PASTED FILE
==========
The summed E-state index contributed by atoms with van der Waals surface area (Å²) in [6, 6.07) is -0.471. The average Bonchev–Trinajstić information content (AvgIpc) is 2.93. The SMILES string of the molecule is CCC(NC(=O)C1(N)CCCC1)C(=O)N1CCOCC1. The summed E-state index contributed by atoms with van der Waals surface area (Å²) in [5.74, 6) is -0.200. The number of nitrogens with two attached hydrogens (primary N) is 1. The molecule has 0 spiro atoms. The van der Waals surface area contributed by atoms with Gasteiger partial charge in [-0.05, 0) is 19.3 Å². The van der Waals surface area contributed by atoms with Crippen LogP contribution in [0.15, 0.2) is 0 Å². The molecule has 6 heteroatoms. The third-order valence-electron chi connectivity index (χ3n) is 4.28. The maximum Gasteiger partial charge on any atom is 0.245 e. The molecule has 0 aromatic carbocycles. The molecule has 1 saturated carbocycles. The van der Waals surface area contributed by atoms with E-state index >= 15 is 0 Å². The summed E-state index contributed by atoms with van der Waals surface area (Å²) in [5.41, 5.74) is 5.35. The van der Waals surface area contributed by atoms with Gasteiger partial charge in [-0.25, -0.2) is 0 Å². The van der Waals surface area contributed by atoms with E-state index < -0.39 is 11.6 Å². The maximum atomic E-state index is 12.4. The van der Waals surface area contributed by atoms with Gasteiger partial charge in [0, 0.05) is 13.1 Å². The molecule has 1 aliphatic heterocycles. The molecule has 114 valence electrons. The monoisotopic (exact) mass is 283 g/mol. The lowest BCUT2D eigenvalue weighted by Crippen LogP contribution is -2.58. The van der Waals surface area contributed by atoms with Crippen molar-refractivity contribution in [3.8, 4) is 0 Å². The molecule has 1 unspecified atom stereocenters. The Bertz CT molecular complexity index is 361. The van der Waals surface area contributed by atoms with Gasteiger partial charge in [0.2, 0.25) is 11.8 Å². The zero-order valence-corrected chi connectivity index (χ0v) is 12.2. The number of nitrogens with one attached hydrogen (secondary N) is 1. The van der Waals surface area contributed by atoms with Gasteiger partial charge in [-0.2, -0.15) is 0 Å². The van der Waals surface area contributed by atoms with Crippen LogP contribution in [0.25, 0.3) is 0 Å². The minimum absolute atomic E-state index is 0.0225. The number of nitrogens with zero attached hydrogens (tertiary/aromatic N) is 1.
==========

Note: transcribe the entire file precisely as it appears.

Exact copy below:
The summed E-state index contributed by atoms with van der Waals surface area (Å²) in [6, 6.07) is -0.471. The average Bonchev–Trinajstić information content (AvgIpc) is 2.93. The SMILES string of the molecule is CCC(NC(=O)C1(N)CCCC1)C(=O)N1CCOCC1. The summed E-state index contributed by atoms with van der Waals surface area (Å²) in [5.74, 6) is -0.200. The number of nitrogens with two attached hydrogens (primary N) is 1. The molecule has 0 spiro atoms. The van der Waals surface area contributed by atoms with Gasteiger partial charge in [-0.05, 0) is 19.3 Å². The van der Waals surface area contributed by atoms with Crippen LogP contribution in [0.15, 0.2) is 0 Å². The molecule has 6 heteroatoms. The third-order valence-electron chi connectivity index (χ3n) is 4.28. The maximum Gasteiger partial charge on any atom is 0.245 e. The molecule has 0 aromatic carbocycles. The molecule has 1 saturated carbocycles. The van der Waals surface area contributed by atoms with E-state index >= 15 is 0 Å². The summed E-state index contributed by atoms with van der Waals surface area (Å²) in [5.41, 5.74) is 5.35. The van der Waals surface area contributed by atoms with Gasteiger partial charge in [-0.25, -0.2) is 0 Å². The van der Waals surface area contributed by atoms with E-state index < -0.39 is 11.6 Å². The maximum atomic E-state index is 12.4. The van der Waals surface area contributed by atoms with Gasteiger partial charge in [0, 0.05) is 13.1 Å². The molecule has 1 aliphatic heterocycles. The molecule has 114 valence electrons. The monoisotopic (exact) mass is 283 g/mol. The lowest BCUT2D eigenvalue weighted by Crippen LogP contribution is -2.58. The van der Waals surface area contributed by atoms with Crippen molar-refractivity contribution in [3.8, 4) is 0 Å². The molecule has 1 unspecified atom stereocenters. The Bertz CT molecular complexity index is 361. The van der Waals surface area contributed by atoms with Gasteiger partial charge in [0.2, 0.25) is 11.8 Å². The zero-order valence-corrected chi connectivity index (χ0v) is 12.2. The number of nitrogens with one attached hydrogen (secondary N) is 1. The van der Waals surface area contributed by atoms with Gasteiger partial charge in [-0.2, -0.15) is 0 Å². The van der Waals surface area contributed by atoms with Crippen LogP contribution in [0.25, 0.3) is 0 Å². The minimum absolute atomic E-state index is 0.0225. The number of nitrogens with zero attached hydrogens (tertiary/aromatic N) is 1.